SooTea Experience

By Stefana Vizman | October 22, 2021

Being in Amsterdam for a couple of years now, I have crossed the streets by Dam Square many times. I slowly became acquainted with the little shops and businesses, especially the ones that somehow stood out. And this is also the case for the Bubble Tea shop called SooTea.

If you ever crossed Sint Luciënsteeg street, you couldn’t have missed it. It’s basically an entirely pink room, with a plastic-ball pool inside, cute toys on the walls and many other decorations – super bubbly! Even if you’re not into Bubble Tea, you’re still probably going to stop to take a look at this shop. Or at least I did. So, when I heard that the shop was actually a student-led and owned enterprise, I just wanted to know more. 

We went there on what seemed to be a pretty busy day, and we had an interview with one of the founders, Cindy, and the shop manager, Quinn. We went there expecting to see formal young businesswomen dressed in suits. So imagine how surprised we were to see girls dressed casually smiling and making us feel welcome in their shop. From the beginning, we understood that this was not going to be a classic business story.

We began by asking them, well… how did everything start? And how do 20-year olds who study full time have the money and energy to start a business in the middle of a global pandemic?

SooTea began as a home business, when a bunch of business students who had nothing to do but stay inside in the middle of a national quarantine – and who really liked Bubble Tea – decided to make more, sell and deliver it. Apparently, this small enterprise was a really big success. Soon, they realized that they had more orders than they could produce. And this is how the idea of the shop started.

They didn’t get into all the practicalities of renting the space, making it into what it is now, all the machinery they use and so on. But they did tell us about some of the difficulties they had to face. Everyone that lives in Amsterdam knows how hard it is to find a place to live. The housing market is so competitive that even financially stable people do everything they can from finding a new place to live in Amsterdam. Now imagine that on top of all this, a bunch of international students who don’t speak Dutch come to you to say that they want to open their own business and need a place to do it. Most of us would probably not be so trustworthy. However, they somehow managed.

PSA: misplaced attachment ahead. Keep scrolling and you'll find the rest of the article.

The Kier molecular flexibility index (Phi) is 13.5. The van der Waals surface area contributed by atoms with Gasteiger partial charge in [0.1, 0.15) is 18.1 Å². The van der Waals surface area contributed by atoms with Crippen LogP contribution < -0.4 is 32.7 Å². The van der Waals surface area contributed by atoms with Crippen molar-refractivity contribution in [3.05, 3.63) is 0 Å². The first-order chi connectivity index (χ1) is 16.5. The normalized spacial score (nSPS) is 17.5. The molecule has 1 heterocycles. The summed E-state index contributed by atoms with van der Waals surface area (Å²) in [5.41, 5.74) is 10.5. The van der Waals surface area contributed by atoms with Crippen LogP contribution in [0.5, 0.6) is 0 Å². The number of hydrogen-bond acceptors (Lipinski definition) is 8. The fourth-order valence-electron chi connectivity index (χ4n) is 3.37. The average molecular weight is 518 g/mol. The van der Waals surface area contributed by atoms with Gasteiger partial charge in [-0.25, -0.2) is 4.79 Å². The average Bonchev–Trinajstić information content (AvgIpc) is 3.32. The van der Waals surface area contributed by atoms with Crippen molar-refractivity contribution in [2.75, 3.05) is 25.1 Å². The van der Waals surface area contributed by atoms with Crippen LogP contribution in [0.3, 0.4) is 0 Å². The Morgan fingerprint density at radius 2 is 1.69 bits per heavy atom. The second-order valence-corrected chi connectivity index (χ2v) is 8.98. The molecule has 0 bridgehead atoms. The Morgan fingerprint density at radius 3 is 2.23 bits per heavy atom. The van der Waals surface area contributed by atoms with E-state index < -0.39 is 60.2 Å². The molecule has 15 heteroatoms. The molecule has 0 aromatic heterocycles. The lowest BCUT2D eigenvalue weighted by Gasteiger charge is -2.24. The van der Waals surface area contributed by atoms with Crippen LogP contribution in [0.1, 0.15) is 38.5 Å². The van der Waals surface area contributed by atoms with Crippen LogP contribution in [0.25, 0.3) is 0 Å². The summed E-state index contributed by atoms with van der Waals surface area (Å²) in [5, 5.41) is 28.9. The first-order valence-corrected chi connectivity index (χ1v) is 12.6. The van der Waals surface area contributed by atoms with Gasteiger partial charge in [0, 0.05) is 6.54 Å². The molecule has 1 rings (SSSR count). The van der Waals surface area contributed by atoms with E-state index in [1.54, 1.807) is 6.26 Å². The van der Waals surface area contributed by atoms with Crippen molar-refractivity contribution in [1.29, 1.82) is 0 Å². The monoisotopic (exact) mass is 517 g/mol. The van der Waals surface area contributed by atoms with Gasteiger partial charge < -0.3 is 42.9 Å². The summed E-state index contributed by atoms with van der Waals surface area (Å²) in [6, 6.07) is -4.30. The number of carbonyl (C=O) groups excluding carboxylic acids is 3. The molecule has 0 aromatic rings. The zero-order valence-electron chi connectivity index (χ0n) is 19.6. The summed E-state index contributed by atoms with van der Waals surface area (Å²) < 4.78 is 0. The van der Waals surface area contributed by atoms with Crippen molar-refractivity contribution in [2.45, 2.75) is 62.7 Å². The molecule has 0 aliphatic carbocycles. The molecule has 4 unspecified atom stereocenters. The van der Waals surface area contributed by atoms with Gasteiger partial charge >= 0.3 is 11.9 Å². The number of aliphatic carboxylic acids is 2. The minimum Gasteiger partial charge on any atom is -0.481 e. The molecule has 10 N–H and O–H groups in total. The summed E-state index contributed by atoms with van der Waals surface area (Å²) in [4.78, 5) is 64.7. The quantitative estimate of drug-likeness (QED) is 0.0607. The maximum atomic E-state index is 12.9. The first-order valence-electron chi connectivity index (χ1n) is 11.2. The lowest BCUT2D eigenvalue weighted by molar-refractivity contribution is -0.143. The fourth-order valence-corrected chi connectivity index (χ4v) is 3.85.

We then moved on and tried to find out how they manage everything at once – a full-time job and studies. When trying to explain how she makes time for everything, Cindy said the shop is basically an application of everything she learned in school. And although they had to sacrifice schoolwork sometimes, they believe that running this business is just a continuation of their studies. When you study business, your dream is probably to have a company like her own, not have someone to boss you around, and basically have financial independence. So why not start early?

Their teachers also played a role. When they heard of their brave enterprise, they ensured that they could handle everything at once. Without giving them preferential treatment, they guided and advised them on how to have a successful business. The teachers understood that what they were doing was essentially just the practical side of all the theoretical knowledge they would give them.

SooTea has three founders, out of which two are students. In addition, they try to bring opportunities to young people. Their whole team (manager, employees, etc.) is currently made up of young people and students, and they have dreams to expand. They go about things by learning from each other and having a respectful attitude towards one another.

However, there are still sacrifices to make. Besides the sacrifices they make at school, when it comes to their ‘student life, or more specifically, the social side of their student life, they admit that that is also a ‘loss’. However, they believe that the workplace doesn’t have to be a strict environment where people can’t enjoy what they do. And considering that they spend all their time together working for this business, the owners, founders and employees became (more or less) the social circle of each other.

Our discussion ended on a funny note, with Cindy responding to our question “What do you do to unwind?” with an immediate and very abrupt and confident “Sleep.” So this was our sign of letting them go on with their day and customers. And before we could leave, they wouldn’t let us step outside until we’d try the Bubble Tea. And I’m so happy they did! My suggestion: Resting Bitch Face! (Because their Tea names are as unique as their business).

By the way, they might give you a discount if you show your student ID!

And it’s a 20% discount for students from the University of Amsterdam who follows The Amsterdammer on Instagram!

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